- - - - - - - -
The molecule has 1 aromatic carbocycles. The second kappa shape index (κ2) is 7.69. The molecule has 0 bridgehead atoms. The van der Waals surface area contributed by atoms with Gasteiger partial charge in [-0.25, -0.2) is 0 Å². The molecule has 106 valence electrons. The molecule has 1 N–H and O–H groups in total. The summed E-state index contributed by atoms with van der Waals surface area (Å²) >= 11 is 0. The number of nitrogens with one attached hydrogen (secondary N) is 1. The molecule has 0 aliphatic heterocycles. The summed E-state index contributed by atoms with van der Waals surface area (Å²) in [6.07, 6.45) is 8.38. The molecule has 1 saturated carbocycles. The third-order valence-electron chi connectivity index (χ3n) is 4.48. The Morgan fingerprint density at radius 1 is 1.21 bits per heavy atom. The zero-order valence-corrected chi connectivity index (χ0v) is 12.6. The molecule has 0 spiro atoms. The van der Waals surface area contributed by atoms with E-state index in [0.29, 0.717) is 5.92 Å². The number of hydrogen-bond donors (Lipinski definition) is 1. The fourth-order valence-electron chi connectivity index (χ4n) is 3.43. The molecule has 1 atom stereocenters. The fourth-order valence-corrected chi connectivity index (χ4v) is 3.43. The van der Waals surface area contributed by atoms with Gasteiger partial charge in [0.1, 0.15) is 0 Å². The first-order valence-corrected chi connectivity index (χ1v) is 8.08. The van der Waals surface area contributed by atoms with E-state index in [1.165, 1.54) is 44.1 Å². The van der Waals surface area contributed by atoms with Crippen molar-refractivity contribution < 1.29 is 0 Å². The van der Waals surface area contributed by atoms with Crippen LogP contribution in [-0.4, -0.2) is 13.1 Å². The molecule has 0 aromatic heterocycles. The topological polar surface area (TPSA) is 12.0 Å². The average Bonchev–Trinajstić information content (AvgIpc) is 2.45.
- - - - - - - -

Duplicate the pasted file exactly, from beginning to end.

The molecule has 1 aromatic carbocycles. The second kappa shape index (κ2) is 7.69. The molecule has 0 bridgehead atoms. The van der Waals surface area contributed by atoms with Gasteiger partial charge in [-0.25, -0.2) is 0 Å². The molecule has 106 valence electrons. The molecule has 1 N–H and O–H groups in total. The summed E-state index contributed by atoms with van der Waals surface area (Å²) >= 11 is 0. The number of nitrogens with one attached hydrogen (secondary N) is 1. The molecule has 0 aliphatic heterocycles. The summed E-state index contributed by atoms with van der Waals surface area (Å²) in [6.07, 6.45) is 8.38. The molecule has 1 saturated carbocycles. The third-order valence-electron chi connectivity index (χ3n) is 4.48. The Morgan fingerprint density at radius 1 is 1.21 bits per heavy atom. The zero-order valence-corrected chi connectivity index (χ0v) is 12.6. The molecule has 0 spiro atoms. The van der Waals surface area contributed by atoms with E-state index in [0.29, 0.717) is 5.92 Å². The number of hydrogen-bond donors (Lipinski definition) is 1. The fourth-order valence-electron chi connectivity index (χ4n) is 3.43. The molecule has 1 atom stereocenters. The fourth-order valence-corrected chi connectivity index (χ4v) is 3.43. The van der Waals surface area contributed by atoms with Gasteiger partial charge in [0.1, 0.15) is 0 Å². The first-order valence-corrected chi connectivity index (χ1v) is 8.08. The van der Waals surface area contributed by atoms with E-state index in [1.165, 1.54) is 44.1 Å². The van der Waals surface area contributed by atoms with Crippen molar-refractivity contribution < 1.29 is 0 Å². The van der Waals surface area contributed by atoms with Crippen LogP contribution in [-0.4, -0.2) is 13.1 Å². The molecule has 0 aromatic heterocycles. The topological polar surface area (TPSA) is 12.0 Å². The average Bonchev–Trinajstić information content (AvgIpc) is 2.45.